Things not to do in a presentation with me
1) Don't read the slides - I can read and have skimmed your slide before you are into your second sentence. You should be explaining why you are showing me this information, not going over the information.
2) Don't tell me stats on your company - I don't care about your stock price, when you were founded, how much business your did, or who you clients are, or what deals you have on the table.
3) Don't tell me my business - I know my business. You will get something wrong or explain something that doesn't apply to me if you try to explain it. That just makes you look like you don't know what you are talking about.
4) Don't use my company's logo in your presentation. It makes me want to call our attorneys.
5) Don't run down your competition - Most likely I've bought from your competition in the past. Saying that they are terrible is basically telling me that I'm stupid for choosing them.
6) Don't tell me my challenges - You have no idea what my real challenges are. Anything you bring up is what you read on the internet.
7) Don't make me use your stupid remote desktop sharing/collaboration software that requires me to download a bunch of crap. If you can't be in the room, just send the PowerPoint, Keynote, or PDF document.
8) Don't mention Magic Quadrants/Analysts - I don't care what a bunch of overpriced analysts decided about your company while they chatted over beer at the airport. Last time I checked, research companies are filled with people booted out of operational & executive roles into the land of consultancy.
9) Don't Google me and then try to pretend like you didn't Google me. It's fine to Google me and talk about what you found, but don't lie about it.
Things to do in a presentation
1) Be clear about your goal - If you want a sale, more introductions, a demo opportunity, then say so clearly. Beating around the bush gets you nowhere.
2) Ask me what my issues are and what problems I'm trying to solve - It's astounding how few people actually take the time to ask what I'm looking for to help.
3) Explain what differentiates you from your competitors - Telling me how you have a way to help me that others don't is a positive way to eliminate your competition.
4) Use a whiteboard to draw complex ideas and hand the pen to others in a collaborative discussion.
5) If you mention that you work with one of my customers or competitors, be sure you do. We'll likely be calling them to compare notes.
6) Follow up with an email containing whatever you presented in the room and anything I asked for specifically. That does not mean attach 3 more case studies and copies of your last magazine ad.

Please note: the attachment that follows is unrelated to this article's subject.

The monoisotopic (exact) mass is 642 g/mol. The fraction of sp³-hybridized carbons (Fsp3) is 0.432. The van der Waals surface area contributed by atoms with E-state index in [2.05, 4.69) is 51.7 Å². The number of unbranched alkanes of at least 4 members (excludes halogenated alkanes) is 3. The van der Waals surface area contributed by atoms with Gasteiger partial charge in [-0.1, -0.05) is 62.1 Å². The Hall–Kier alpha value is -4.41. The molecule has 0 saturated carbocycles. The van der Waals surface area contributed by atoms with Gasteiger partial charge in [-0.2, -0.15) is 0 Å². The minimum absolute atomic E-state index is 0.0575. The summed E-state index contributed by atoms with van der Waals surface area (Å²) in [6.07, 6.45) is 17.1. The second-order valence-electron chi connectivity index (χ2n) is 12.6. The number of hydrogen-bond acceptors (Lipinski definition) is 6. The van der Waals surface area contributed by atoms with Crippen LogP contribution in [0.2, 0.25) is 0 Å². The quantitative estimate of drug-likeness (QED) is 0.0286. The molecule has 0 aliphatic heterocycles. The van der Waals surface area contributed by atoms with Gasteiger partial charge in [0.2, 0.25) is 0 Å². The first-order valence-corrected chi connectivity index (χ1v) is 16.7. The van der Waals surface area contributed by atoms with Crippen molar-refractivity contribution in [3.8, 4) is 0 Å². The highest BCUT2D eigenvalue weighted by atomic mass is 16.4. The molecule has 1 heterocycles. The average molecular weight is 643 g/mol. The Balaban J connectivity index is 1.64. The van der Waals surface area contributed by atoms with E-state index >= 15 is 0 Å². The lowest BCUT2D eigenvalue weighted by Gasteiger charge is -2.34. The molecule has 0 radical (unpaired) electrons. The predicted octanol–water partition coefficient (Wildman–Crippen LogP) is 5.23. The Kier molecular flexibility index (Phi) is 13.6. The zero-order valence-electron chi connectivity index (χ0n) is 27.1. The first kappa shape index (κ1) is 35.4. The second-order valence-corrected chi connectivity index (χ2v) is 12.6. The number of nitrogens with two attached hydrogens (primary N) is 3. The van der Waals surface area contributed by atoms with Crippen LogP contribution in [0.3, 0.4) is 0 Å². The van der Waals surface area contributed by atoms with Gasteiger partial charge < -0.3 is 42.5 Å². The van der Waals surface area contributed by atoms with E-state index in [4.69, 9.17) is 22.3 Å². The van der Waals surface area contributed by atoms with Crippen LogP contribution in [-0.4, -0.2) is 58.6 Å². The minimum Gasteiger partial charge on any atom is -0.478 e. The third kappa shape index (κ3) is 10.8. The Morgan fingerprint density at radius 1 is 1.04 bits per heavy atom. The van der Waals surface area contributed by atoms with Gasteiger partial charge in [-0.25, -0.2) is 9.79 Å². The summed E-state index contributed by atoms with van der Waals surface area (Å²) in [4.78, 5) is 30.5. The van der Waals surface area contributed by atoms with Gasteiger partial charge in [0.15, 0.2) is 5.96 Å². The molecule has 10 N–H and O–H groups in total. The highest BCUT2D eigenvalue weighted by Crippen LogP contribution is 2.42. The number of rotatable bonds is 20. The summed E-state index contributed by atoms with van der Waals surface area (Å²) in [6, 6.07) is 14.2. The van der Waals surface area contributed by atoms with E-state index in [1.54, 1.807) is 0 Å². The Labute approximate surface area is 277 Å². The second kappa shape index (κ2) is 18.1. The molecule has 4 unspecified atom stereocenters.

7) Swag is great, but bring enough for my staff. As an exec, I get plenty of benefits, your tchotchkes don't mean a lot to me, but they mean much more to my team. Bringing 12 small items for my team is much better than one of two nice things for me.
8) Be honest. Don't make things up or shade the truth about features of your product or service. In the end, I will find out. Promising vaporware is a good way to never make the sale.
I've been reading a bit. Here are three recent books I've read. Two history books and a sci-fi novel. I'm such a geek.
I had read A Short History of Nearly Everything by Bryson previously and loved it. I saw this book on sale at the store and decided to give it a read. The tells the history of the English language from it's origins to today. After a bit of reading, I was wondering why the book referred to so many events in the 80s. I checked the copyright and saw that the book was released in 1990. So I was reading a 20 year old book. In the lifespan of the English language, it's really not so long. I found it mostly interesting with occasional dry stretches that only a true linguist could love. Pointing out methods of speech that are basically gone with only a handful of examples remaining was fascinating. Also the book points out the influence of other languages into English and where we have multiple words for the same thing exposing the adoption of terms into English.
I liked the book, but only speed reader with a penchant for history will be able to get through it.
I had read several of Stross's science fiction novels and even his alt-history Merchant series, but had somehow missed The Laundry series. Jennifer Morgue is the first book in the series. The book mixes the Lovecraftian Cthulu mythos with the 007 world of spies and tradecraft. That's all you really need to know, you shoudl be running to buy a copy with just that description.
The novel was good with the requisite amount of withholding of information that is obvious to the protagonist but unknown to the reader to keep pulling forward. Personally, I'd like a little more information on the world we're dealing with, but the novel works regardless. I'm Stross is setting up for future novels where he can explore tings he only hints at in the first book. No reason to box himself in to early. I'm going to pick up the next novel once I clear my nightstand of the stack that remains awaiting my attention.
This book is described as a history of the periodic table, but it's more a history of the discovery of elements. The two are tied together, but the writer assumes the reader already has a great familiarity with the periodic table already. The book would have done well to get about a third of the way through and then stop to more clearly explain how the periodic table works and why it's so useful.
I like history books, and this one is no different. The stories behind the elements are fascinating and I breezed through the book. I think the book could have used a bunch more illustrations and photographs to go along to help keep the visual images going. Anyone that enjoyed science, physics and chemistry in school will enjoy this book. But remember, it's written for a mass audience and much of the deeper science is left out.